Domino's pushing carryout business to add to store-level profits
Domino's Pizza is extending its early-week carryout special to Thursday. Previously the promotion — a large, three-topping pizza for $7.99 — ran Monday through Wednesday each week.
Domino's is marketing the extension through a new television commercial featuring Scott Boyle, a franchise owner, and Patrick Doyle, CEO. In the ad, Boyle asks Doyle if the company has "gone crazy" in adding a day to the promotion.
"We continue to focus on giving people what they want and, in this case, taking a great deal and making it even better," Doyle said. "While Scott and I lightheartedly argue during the ad, we certainly agree on the fact that customers deserve a lot of pizza at a terrific value — and that is what the carryout special is all about."
Carryout has grown steadily in the past few years and now makes up about one-third of all U.S. orders. Boyle said a benefit with the carryout special is that it brings customers into the store, where they can witness team members at work and experience Domino's new store design.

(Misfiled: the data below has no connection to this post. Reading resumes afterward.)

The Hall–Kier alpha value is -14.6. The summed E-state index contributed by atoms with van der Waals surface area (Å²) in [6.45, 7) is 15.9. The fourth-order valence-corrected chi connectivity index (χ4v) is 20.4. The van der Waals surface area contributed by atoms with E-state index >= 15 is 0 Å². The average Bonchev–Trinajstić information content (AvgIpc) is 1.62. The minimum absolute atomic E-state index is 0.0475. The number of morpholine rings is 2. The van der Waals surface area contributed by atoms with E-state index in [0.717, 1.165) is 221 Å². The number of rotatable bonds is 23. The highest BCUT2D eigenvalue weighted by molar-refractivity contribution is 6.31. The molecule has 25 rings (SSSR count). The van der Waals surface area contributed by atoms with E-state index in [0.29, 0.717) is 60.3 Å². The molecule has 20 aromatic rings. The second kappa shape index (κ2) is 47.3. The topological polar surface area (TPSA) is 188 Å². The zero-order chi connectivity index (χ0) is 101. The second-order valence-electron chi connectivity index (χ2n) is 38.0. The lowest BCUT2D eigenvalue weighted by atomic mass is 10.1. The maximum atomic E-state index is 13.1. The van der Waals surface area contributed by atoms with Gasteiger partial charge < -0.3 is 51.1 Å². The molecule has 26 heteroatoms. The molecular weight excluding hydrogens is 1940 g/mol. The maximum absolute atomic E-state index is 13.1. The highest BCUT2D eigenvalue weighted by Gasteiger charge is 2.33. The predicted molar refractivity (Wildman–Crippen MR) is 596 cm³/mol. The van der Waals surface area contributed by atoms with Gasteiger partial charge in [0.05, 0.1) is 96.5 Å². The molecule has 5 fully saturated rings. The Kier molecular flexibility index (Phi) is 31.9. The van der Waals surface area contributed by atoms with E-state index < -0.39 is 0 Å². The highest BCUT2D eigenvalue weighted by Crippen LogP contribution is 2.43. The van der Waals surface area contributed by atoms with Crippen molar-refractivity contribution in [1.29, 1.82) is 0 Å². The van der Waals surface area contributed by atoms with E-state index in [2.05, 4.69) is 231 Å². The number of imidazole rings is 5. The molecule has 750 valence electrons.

During Domino's Investor Day in January, Mike Lawton, Domino's chief financial officer, said the company has been intentional and "careful" with its recent promotions, including a push toward carryout.
"We are trying to encourage carryout, which is an incremental opportunity for us in many cases. Our carryout business continues to grow each year as a percentage of mix and in total and we are going to keep pushing," he said.
The early-week nature of this push is also intentional. The company is leveraging early-week opportunities to try to take some costs out on packaging, Lawton said.
"Early in the week, there is a lot of labor in stores, fixed costs. If we can push a few more orders in there, which we have done with some very specific promotions, that's good for profits at the store level," he said.
However, Lawton cautioned against deal saturation by hosting such promotions.
"In many cases, you are offering what looks like a very good discount to the customer and you are still making more money because of the way they are cost at," Lawton said. "You have to be real careful because you don't want to cannibalize your weekend sales. You're going to be at higher prices (on weekends). As long as we are careful, this is a good way to go."
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Alicia Kelso Alicia has been a professional journalist for 15 years. Her work with FastCasual.com, QSRweb.com and PizzaMarketplace.com has been featured in publications around the world, including NPR, Good Morning America, Voice of Russia radio, Consumerist.com and Franchise Asia magazine.